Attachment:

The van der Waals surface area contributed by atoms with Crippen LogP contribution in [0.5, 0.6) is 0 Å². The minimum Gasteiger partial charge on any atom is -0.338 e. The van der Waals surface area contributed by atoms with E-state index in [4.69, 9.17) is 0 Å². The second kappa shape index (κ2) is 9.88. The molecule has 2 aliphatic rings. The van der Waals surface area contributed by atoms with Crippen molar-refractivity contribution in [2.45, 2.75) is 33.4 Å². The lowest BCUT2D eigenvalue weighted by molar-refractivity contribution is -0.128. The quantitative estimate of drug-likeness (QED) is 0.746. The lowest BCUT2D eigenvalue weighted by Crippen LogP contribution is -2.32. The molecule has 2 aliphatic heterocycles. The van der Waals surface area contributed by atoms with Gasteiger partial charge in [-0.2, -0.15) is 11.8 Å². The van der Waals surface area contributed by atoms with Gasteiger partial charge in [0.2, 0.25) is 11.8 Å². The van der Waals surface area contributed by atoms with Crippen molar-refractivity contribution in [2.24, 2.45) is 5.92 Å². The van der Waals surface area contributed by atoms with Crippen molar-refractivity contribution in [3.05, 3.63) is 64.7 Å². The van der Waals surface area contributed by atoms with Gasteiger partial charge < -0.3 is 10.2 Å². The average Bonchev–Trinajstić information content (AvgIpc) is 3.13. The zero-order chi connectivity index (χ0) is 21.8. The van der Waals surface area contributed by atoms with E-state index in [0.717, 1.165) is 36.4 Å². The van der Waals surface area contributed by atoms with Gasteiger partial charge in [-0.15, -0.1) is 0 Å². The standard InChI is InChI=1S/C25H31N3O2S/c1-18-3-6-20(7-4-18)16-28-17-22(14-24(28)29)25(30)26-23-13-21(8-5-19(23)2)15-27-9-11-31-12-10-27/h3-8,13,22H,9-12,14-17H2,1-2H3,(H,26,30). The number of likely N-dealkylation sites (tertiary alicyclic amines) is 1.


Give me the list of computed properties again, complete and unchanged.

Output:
The van der Waals surface area contributed by atoms with Crippen LogP contribution in [0.5, 0.6) is 0 Å². The minimum Gasteiger partial charge on any atom is -0.338 e. The van der Waals surface area contributed by atoms with E-state index in [4.69, 9.17) is 0 Å². The second kappa shape index (κ2) is 9.88. The molecule has 2 aliphatic rings. The van der Waals surface area contributed by atoms with Crippen molar-refractivity contribution in [2.45, 2.75) is 33.4 Å². The lowest BCUT2D eigenvalue weighted by molar-refractivity contribution is -0.128. The quantitative estimate of drug-likeness (QED) is 0.746. The lowest BCUT2D eigenvalue weighted by Crippen LogP contribution is -2.32. The molecule has 2 aliphatic heterocycles. The van der Waals surface area contributed by atoms with Gasteiger partial charge in [-0.2, -0.15) is 11.8 Å². The van der Waals surface area contributed by atoms with Gasteiger partial charge in [0.2, 0.25) is 11.8 Å². The van der Waals surface area contributed by atoms with Crippen molar-refractivity contribution in [2.24, 2.45) is 5.92 Å². The van der Waals surface area contributed by atoms with Crippen molar-refractivity contribution in [3.05, 3.63) is 64.7 Å². The van der Waals surface area contributed by atoms with Gasteiger partial charge < -0.3 is 10.2 Å². The average Bonchev–Trinajstić information content (AvgIpc) is 3.13. The zero-order chi connectivity index (χ0) is 21.8. The van der Waals surface area contributed by atoms with E-state index in [0.717, 1.165) is 36.4 Å². The van der Waals surface area contributed by atoms with Gasteiger partial charge in [-0.15, -0.1) is 0 Å². The standard InChI is InChI=1S/C25H31N3O2S/c1-18-3-6-20(7-4-18)16-28-17-22(14-24(28)29)25(30)26-23-13-21(8-5-19(23)2)15-27-9-11-31-12-10-27/h3-8,13,22H,9-12,14-17H2,1-2H3,(H,26,30). The number of likely N-dealkylation sites (tertiary alicyclic amines) is 1.